I found that key Army leaders in the intervention in Bosnia believed that they were not prepared by a conventionally focused Army for the challenges they had faced in nonconventional operations. Their comments were captured in a 1999 U.S. Institute of Peace report (Training U.S. Army Officers for Peace Operations: Lessons from Bosnia).
Major General William Nash, commander of the 1st Armored Division when U.S. forces first went into Bosnia in 1995, observed that: “Having trained for thirty years to read a battlefield…general officers were now asked to read a ‘peace field.’”
General William Crouch, U.S. Army Europe Commander at the beginning of the IFOR [Implementation Force] deployment, noted, “I was on my own. I’d certainly never trained for something like this.”
General Eric Shinseki and General Montgomery Meigs also commanded in Bosnia. Shinseki believed he was in a “roll-your-own situation.” Meigs was more blunt: “I got nothing…for this mission. I visited a lot of folks, but the [A]rmy didn’t sit me down and say, ‘Listen, here is what you need to know.’”
My conclusion in the paper was that “senior Army leaders were largely on their own to devise workable solutions to the complexities of the situation they confronted in Bosnia.”
I made a brief foray into the COIN debate in an article about the military surge discussing the strategic mismatch between ends, ways, and means in Afghanistan. This mismatch was most notable in the limited number of security forces available and the paucity of civilian expertise, which combined to severely undermine the potential effectiveness of the “whole of government” approach.
Compounding the challenges posed by the shortage of security forces and competent civilians was the fact that two other COIN prerequisites were obviously not being met: the adversary had sanctuary outside Afghanistan and there were questions about the Karzai government’s legitimacy.
My point in the article—and one that should be of continued relevance to the COIN debate—is that we have never actually done in Afghanistan what FM 3-24: Counterinsurgency requires. Why should we expect that we will achieve our ends there if we do not do what we say must be done to be successful?
I am aware that during my career and before Operations Enduring Freedom and Iraqi Freedom that the U.S. Army conducted MOOTW both with conventional and special operations forces. That said, from the aftermath of World War I until 2003, the Army viewed these operations as cases that competent warfighting forces could easily handle. Vietnam never changed that view, largely because the U.S. military did not collect or assess lessons from that war. What we have taken from Vietnam—and Malaysia and Algeria—in the development of COIN doctrine are the “good” lessons that fit the modern American “COIN narrative.” Those lessons that do not fit—the realities of what happened in Algeria with torture and concentration camps—are not discussed, while the palatable lessons (e.g., David Galula’s work) are included without the broader context.
There is remarkable doctrinal continuity between the Army after World War I, which was coming to grips with being the ground force of a major power, until 2003. The 1923 and 2001 Army operations manuals are both very conventional and explicit that the objective of military operations is decisive victory, attained by offensive operations aimed at the destruction of the enemy’s armed forces. With the 1923 Field Service Regulations, the Army began an 80-year effort to design itself to fight “an opponent organized for war on modern principles and equipped with all the means of modern war,” because “An army capable of waging successful war under these conditions will prove adequate to any less grave emergency with which it may be confronted.”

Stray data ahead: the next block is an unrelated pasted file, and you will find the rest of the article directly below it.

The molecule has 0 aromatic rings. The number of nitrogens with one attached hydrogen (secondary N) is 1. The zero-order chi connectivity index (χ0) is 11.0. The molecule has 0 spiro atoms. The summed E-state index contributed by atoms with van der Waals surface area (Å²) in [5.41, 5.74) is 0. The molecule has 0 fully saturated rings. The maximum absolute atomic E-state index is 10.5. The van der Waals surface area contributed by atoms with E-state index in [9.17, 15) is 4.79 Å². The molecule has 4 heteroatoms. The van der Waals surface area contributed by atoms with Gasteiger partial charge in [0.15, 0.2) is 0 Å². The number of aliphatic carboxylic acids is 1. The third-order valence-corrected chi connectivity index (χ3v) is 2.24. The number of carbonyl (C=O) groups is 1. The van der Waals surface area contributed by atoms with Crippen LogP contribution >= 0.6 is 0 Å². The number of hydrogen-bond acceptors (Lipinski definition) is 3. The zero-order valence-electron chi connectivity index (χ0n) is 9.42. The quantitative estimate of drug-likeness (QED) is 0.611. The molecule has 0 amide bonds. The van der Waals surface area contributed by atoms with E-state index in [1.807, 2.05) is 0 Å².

The wording of the 2001 FM 100-5: Operations—the Army’s doctrine in the initial years of OEF and OIF—shows great continuity with the 1923 manual by continuing the central tenet that general purpose forces, well trained for conventional combat, could prevail in the other cases: “The doctrine holds warfighting as the Army’s primary focus and recognizes that the ability of Army forces to dominate land warfare also provides the ability to dominate any situation in military operations other than war.”
When Iraq descended into chaos and violence in the aftermath of the brilliantly executed 2003 invasion, as prescribed by FM 100-5, the Army adapted as it always does. This adaptation began well before, and in some cases despite, FM 3-24.
In the past ten years, the U.S. military has realized that the unconventional cases are complex and not amenable to the prescriptions of the previous 80 years of conventional doctrine. That is not to say that doctrine is inappropriate in the future against different adversaries. My lingering concern is that the Army has taken what was termed as “irregular warfare” before 9/11 and regularized it.
And this gets to my final point about Vietnam: the context really matters, particularly in characterizing the nature of the political and military problems. Specifically, in Vietnam the reality of the North Vietnamese Army and Viet Cong main force units created a military problem that did not exist in Malaysia or Algeria—or in Iraq or Afghanistan. In short, there are no universal, time-tested COIN principles, and I am still pondering the comprehensive utility of the “principles of war.” There are challenges that exist today in the Middle East, Africa, and elsewhere that are not amenable to decisive action or COIN, as the Israelis found out in Lebanon in 2006, and I examine in Hard Fighting: Israel in Lebanon and Gaza.
In the aftermath of a decade of war, the Army must have an objective, serious debate— one that it never engaged in after Vietnam—to understand its experiences, both good and bad. The goal of this discussion should be about how to create an army that requires minimal adaptation to respond to the conditions it finds itself in, because it has thought through and prepared for a broad range of possibilities. This broad preparation minimizes the need to adapt, which I believe is extremely important, because the costs of radical adaptation, as we saw in the early years of OIF, are blood, treasure, and strategic dislocation.
I also believe that this generation of soldiers can do better than we did in preparing for the complexities of the future, if it allows itself to do so. Our Army is strong and experienced—not broken like the Army I joined in 1972. It has the strength to turn its hard won experiences into the knowledge that will prepare it for a challenging future security environment as it continues to serve our nation.
Dave Johnson is a senior researcher at the RAND Corporation. He is on a temporary assignment to the U.S. Army through September 2014 to establish the Chief of Staff of the Army Strategic Studies Group. This article reflects his personal views and not necessarily those of the Department of Defense or the Department of the Army.
Photo credit: tommy japan (adapted by War on the Rocks)